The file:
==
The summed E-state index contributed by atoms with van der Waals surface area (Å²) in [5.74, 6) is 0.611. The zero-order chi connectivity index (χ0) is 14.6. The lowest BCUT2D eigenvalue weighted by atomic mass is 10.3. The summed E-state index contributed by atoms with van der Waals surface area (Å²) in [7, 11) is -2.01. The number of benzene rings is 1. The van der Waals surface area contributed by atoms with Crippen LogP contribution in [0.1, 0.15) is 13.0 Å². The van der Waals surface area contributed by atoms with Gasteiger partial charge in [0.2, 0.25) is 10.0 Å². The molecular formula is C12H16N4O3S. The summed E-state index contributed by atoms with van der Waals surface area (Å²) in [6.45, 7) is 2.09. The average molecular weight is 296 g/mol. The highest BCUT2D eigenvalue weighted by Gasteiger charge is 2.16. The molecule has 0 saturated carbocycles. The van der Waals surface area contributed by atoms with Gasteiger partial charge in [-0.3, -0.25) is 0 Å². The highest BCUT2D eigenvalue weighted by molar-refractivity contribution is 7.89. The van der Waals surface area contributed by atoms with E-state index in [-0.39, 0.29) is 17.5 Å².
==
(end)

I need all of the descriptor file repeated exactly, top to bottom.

The summed E-state index contributed by atoms with van der Waals surface area (Å²) in [5.74, 6) is 0.611. The zero-order chi connectivity index (χ0) is 14.6. The lowest BCUT2D eigenvalue weighted by atomic mass is 10.3. The summed E-state index contributed by atoms with van der Waals surface area (Å²) in [7, 11) is -2.01. The number of benzene rings is 1. The van der Waals surface area contributed by atoms with Crippen LogP contribution in [0.1, 0.15) is 13.0 Å². The van der Waals surface area contributed by atoms with Gasteiger partial charge in [0.2, 0.25) is 10.0 Å². The molecular formula is C12H16N4O3S. The summed E-state index contributed by atoms with van der Waals surface area (Å²) in [6.45, 7) is 2.09. The average molecular weight is 296 g/mol. The highest BCUT2D eigenvalue weighted by Gasteiger charge is 2.16. The molecule has 0 saturated carbocycles. The van der Waals surface area contributed by atoms with Gasteiger partial charge in [-0.3, -0.25) is 0 Å². The highest BCUT2D eigenvalue weighted by molar-refractivity contribution is 7.89. The van der Waals surface area contributed by atoms with E-state index in [-0.39, 0.29) is 17.5 Å².